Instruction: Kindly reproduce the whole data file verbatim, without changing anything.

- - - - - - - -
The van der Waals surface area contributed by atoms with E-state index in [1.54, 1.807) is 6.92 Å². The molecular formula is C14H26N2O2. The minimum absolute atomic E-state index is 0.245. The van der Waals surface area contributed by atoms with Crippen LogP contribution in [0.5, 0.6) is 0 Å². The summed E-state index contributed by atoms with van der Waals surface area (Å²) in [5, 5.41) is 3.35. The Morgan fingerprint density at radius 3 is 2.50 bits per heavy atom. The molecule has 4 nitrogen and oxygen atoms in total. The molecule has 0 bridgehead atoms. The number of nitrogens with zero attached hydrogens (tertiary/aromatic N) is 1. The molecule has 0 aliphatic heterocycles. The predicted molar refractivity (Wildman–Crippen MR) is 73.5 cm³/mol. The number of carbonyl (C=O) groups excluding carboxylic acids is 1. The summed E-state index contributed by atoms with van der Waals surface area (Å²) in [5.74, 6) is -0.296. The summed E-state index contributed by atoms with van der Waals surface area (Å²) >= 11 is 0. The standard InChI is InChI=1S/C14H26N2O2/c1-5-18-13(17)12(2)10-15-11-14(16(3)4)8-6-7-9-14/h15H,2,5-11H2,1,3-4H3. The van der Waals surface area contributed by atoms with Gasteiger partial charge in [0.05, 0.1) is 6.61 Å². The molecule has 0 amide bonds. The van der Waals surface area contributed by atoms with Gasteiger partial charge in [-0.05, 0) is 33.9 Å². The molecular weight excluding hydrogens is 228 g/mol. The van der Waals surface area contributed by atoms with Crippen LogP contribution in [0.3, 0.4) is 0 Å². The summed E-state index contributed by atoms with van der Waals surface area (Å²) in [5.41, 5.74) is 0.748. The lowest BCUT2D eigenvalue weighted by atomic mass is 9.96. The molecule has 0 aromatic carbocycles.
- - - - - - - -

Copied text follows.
The van der Waals surface area contributed by atoms with E-state index in [1.54, 1.807) is 6.92 Å². The molecular formula is C14H26N2O2. The minimum absolute atomic E-state index is 0.245. The van der Waals surface area contributed by atoms with Crippen LogP contribution in [0.5, 0.6) is 0 Å². The summed E-state index contributed by atoms with van der Waals surface area (Å²) in [5, 5.41) is 3.35. The Morgan fingerprint density at radius 3 is 2.50 bits per heavy atom. The molecule has 4 nitrogen and oxygen atoms in total. The molecule has 0 bridgehead atoms. The number of nitrogens with zero attached hydrogens (tertiary/aromatic N) is 1. The molecule has 0 aliphatic heterocycles. The predicted molar refractivity (Wildman–Crippen MR) is 73.5 cm³/mol. The number of carbonyl (C=O) groups excluding carboxylic acids is 1. The summed E-state index contributed by atoms with van der Waals surface area (Å²) in [5.74, 6) is -0.296. The summed E-state index contributed by atoms with van der Waals surface area (Å²) >= 11 is 0. The standard InChI is InChI=1S/C14H26N2O2/c1-5-18-13(17)12(2)10-15-11-14(16(3)4)8-6-7-9-14/h15H,2,5-11H2,1,3-4H3. The van der Waals surface area contributed by atoms with Gasteiger partial charge in [0.05, 0.1) is 6.61 Å². The molecule has 0 amide bonds. The van der Waals surface area contributed by atoms with Gasteiger partial charge in [-0.05, 0) is 33.9 Å². The molecular weight excluding hydrogens is 228 g/mol. The van der Waals surface area contributed by atoms with Crippen LogP contribution in [0.3, 0.4) is 0 Å². The summed E-state index contributed by atoms with van der Waals surface area (Å²) in [5.41, 5.74) is 0.748. The lowest BCUT2D eigenvalue weighted by atomic mass is 9.96. The molecule has 0 aromatic carbocycles.